Dechert, King & Spalding, Clifford Chance, Allen & Overy and Slaughter and May are the latest firms to roll out global working from home policies in the wake of further disruption by COVID-19.
Dechert sent a memo to all its people on Friday to “encourage all personnel to work from home on a full time basis”, effective immediately, according to a person with knowledge of the situation. Its offices are still operating with reduced staff.
The firm had previously introduced a restriction on non-essential business travel, the person added.
King & Spalding has also told all of its staff to work from home for a period of two weeks, but has stopped short of closing its offices, according to a person close to the matter, with staff still able to go in if needed. In London, the firm has also launched a Covid-19 working group and has set up a rota for secretarial support, the person said. Fee-earners have been asked to use the firm’s virtual private network, while secretaries will use a ‘virtual desktop’.
Meanwhile Clifford Chance has recommended that its staff work from home, though the offices remains open for the time being, a spokesperson for the firm said.
The spokesperson added in a statement: ”Our primary focus is on ensuring the health and wellbeing of all our staff and their families. We have established business continuity procedures in place for all our offices around the globe which include working remotely.
“These procedures and our advanced and well-embedded agile working technologies and policies, ensure that clients will continue to be serviced as seamlessly as possible even when a significant proportion of our people are working away from the office.”
A person at the firm added that, while the firm’s teams in the Asia Pacific region are already working remotely, its “U.S., European (including U.K.) and Middle East offices will also be working remotely”. They added: “All offices continue to be operational and to provide a high level of support to our clients.”
Last week, the Magic Circle firm ran a two-day remote working test in its London office to ensure that staff could access their systems and to familiarise them with a home-working environment.
Fellow Magic Circle firm A&O too has said it is “strongly encouraging” its London-based partners and other staff “to take advantage of its existing flexible working arrangements to work from home for the next few weeks in response to the spread of Covid-19″, according to a statement.
The firm added that all its lawyers and “most support staff” are able to work remotely “using secure, tried and tested technology”. It added that it was keeping the situation under review and has introduced various different working arrangements in other offices.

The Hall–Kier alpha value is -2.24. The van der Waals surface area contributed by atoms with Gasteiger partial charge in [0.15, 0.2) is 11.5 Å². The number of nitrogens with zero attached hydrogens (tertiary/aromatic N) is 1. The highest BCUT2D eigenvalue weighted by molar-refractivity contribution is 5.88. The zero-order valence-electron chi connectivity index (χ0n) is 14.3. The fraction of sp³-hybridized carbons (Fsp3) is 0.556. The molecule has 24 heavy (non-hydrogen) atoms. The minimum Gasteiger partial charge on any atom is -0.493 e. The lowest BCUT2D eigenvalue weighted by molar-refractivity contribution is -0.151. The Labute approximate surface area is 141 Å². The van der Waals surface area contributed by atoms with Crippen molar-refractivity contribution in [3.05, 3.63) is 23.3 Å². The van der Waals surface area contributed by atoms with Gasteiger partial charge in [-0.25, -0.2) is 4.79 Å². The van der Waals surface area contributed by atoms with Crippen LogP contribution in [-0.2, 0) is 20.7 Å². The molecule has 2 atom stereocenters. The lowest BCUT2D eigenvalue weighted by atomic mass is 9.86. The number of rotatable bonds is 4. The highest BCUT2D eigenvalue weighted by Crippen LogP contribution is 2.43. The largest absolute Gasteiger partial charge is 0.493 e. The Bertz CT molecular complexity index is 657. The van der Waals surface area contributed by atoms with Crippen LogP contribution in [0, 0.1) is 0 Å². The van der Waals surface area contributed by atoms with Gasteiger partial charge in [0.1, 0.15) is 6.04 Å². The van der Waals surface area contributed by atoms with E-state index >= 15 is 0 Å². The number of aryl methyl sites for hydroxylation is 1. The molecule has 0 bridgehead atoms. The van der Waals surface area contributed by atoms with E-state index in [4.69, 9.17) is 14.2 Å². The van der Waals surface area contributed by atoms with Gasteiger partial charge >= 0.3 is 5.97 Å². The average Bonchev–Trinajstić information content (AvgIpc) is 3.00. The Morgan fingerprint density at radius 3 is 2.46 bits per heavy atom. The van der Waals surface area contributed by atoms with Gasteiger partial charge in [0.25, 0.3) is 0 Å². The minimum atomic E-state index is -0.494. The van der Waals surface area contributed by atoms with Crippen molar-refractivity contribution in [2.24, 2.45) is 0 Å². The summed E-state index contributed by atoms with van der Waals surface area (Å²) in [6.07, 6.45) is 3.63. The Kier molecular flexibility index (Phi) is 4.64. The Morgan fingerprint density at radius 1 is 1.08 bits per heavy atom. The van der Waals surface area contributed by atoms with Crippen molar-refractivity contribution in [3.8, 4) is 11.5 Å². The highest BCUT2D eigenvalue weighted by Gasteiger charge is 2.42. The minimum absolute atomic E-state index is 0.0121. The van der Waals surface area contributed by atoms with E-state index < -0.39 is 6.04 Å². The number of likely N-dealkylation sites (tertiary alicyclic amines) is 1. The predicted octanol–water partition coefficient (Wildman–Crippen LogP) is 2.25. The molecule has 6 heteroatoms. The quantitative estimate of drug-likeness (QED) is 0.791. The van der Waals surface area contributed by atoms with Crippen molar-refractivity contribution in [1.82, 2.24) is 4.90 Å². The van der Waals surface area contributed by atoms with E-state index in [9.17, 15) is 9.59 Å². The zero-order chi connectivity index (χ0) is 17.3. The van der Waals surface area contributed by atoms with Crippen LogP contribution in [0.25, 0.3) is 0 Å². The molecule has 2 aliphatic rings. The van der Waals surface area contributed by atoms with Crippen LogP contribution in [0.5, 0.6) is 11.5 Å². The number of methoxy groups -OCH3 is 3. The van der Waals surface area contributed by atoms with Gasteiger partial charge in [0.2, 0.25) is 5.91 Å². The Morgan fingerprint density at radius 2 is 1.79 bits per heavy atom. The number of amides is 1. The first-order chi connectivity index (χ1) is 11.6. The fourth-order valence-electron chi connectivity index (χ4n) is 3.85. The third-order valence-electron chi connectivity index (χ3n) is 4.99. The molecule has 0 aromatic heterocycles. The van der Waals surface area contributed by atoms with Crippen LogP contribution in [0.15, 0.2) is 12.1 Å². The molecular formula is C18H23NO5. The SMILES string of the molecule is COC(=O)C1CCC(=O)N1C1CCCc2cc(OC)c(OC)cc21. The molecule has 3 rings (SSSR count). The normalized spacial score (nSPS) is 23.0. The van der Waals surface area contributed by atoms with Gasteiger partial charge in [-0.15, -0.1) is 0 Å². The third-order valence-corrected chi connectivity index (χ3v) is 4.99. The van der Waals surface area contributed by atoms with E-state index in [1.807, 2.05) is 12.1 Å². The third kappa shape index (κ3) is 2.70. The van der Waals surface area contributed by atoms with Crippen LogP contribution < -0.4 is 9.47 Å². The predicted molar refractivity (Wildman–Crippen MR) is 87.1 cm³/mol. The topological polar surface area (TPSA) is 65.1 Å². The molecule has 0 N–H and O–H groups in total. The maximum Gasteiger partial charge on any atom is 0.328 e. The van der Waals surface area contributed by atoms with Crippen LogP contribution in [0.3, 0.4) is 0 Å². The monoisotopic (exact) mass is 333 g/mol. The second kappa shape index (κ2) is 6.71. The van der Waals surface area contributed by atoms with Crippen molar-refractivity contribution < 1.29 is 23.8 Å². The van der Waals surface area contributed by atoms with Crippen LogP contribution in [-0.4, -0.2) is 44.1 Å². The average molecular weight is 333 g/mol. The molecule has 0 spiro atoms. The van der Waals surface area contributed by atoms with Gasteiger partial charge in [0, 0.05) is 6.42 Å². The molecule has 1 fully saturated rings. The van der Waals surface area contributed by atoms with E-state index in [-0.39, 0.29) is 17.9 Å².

Like several other firms, A&O has since March 1 had international travel restrictions in place, has cancelled larger meetings, and encouraged the use of technology. The firm added: “The welfare of all A&O people and our clients is our priority.”
Slaughter and May has also joined the procession of top firms asking their staff to work remotely. In a statement, the firm said that it has asked staff to work from home “where feasible to reduce overall numbers of people in the office and traveling to work”.
The statement continues: “Our teams are well set up to work remotely and our office remains open. These arrangements will apply initially until Friday April 3, and we will keep the situation under review.”
A number of firms have now widened their remote working protocols in an effort to stem the spread of the virus.
White & Case is allowing its London lawyers and other employees to work remotely this week, according to a spokesperson at the firm. According to one person with knowledge of the matter, the firm will be reviewing the remote working order on a weekly basis as advice on handling the coronavirus outbreak in the U.K. develops.
U.K. firm Macfarlanes has also informed its staff that it will be “permitting people to work from home more extensively than usual”, the firm’s senior partner Charles Martin told Law.com International’s Legal Week on Friday. Fellow U.K. outfit Simmons & Simmons has also closed its London office today.
Meanwhile Reed Smith’s workforce began working remotely Friday, according to a firm spokesperson.
With reporting by Hannah Roberts.